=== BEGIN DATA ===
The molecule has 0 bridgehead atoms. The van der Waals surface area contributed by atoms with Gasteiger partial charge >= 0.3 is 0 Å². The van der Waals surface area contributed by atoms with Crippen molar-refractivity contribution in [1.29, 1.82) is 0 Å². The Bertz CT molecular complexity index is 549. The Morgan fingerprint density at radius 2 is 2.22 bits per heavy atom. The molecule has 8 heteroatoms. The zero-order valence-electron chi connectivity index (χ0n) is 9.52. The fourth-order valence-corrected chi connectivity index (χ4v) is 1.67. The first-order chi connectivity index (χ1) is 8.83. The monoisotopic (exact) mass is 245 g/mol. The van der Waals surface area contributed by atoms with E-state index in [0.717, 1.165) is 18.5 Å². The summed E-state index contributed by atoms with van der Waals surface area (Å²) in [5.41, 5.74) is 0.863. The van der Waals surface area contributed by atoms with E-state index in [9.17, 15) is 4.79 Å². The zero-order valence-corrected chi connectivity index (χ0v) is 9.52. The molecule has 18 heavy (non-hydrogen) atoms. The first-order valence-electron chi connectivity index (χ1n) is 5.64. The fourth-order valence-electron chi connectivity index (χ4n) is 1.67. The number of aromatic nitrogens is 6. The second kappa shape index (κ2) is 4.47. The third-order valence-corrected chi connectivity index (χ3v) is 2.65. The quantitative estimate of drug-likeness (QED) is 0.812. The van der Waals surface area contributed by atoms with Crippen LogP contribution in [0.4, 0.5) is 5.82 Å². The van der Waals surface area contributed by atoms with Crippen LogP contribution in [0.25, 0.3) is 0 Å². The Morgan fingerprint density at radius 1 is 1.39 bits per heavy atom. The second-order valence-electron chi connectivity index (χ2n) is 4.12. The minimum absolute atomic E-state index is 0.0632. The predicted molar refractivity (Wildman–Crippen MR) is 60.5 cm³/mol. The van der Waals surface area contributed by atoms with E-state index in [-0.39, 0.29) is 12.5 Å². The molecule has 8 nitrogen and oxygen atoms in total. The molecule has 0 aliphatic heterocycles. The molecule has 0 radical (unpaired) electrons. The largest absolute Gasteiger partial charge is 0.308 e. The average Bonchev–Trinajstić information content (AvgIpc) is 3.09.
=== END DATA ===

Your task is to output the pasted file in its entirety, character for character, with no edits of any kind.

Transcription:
The molecule has 0 bridgehead atoms. The van der Waals surface area contributed by atoms with Gasteiger partial charge >= 0.3 is 0 Å². The van der Waals surface area contributed by atoms with Crippen molar-refractivity contribution in [1.29, 1.82) is 0 Å². The Bertz CT molecular complexity index is 549. The Morgan fingerprint density at radius 2 is 2.22 bits per heavy atom. The molecule has 8 heteroatoms. The zero-order valence-electron chi connectivity index (χ0n) is 9.52. The fourth-order valence-corrected chi connectivity index (χ4v) is 1.67. The first-order chi connectivity index (χ1) is 8.83. The monoisotopic (exact) mass is 245 g/mol. The van der Waals surface area contributed by atoms with E-state index in [0.717, 1.165) is 18.5 Å². The summed E-state index contributed by atoms with van der Waals surface area (Å²) in [5.41, 5.74) is 0.863. The van der Waals surface area contributed by atoms with E-state index in [9.17, 15) is 4.79 Å². The zero-order valence-corrected chi connectivity index (χ0v) is 9.52. The molecule has 18 heavy (non-hydrogen) atoms. The first-order valence-electron chi connectivity index (χ1n) is 5.64. The fourth-order valence-electron chi connectivity index (χ4n) is 1.67. The number of aromatic nitrogens is 6. The second kappa shape index (κ2) is 4.47. The third-order valence-corrected chi connectivity index (χ3v) is 2.65. The quantitative estimate of drug-likeness (QED) is 0.812. The van der Waals surface area contributed by atoms with Crippen LogP contribution in [0.4, 0.5) is 5.82 Å². The van der Waals surface area contributed by atoms with Crippen LogP contribution in [0.25, 0.3) is 0 Å². The Morgan fingerprint density at radius 1 is 1.39 bits per heavy atom. The second-order valence-electron chi connectivity index (χ2n) is 4.12. The minimum absolute atomic E-state index is 0.0632. The predicted molar refractivity (Wildman–Crippen MR) is 60.5 cm³/mol. The van der Waals surface area contributed by atoms with E-state index in [-0.39, 0.29) is 12.5 Å². The molecule has 8 nitrogen and oxygen atoms in total. The molecule has 0 aliphatic heterocycles. The molecule has 0 radical (unpaired) electrons. The largest absolute Gasteiger partial charge is 0.308 e. The average Bonchev–Trinajstić information content (AvgIpc) is 3.09.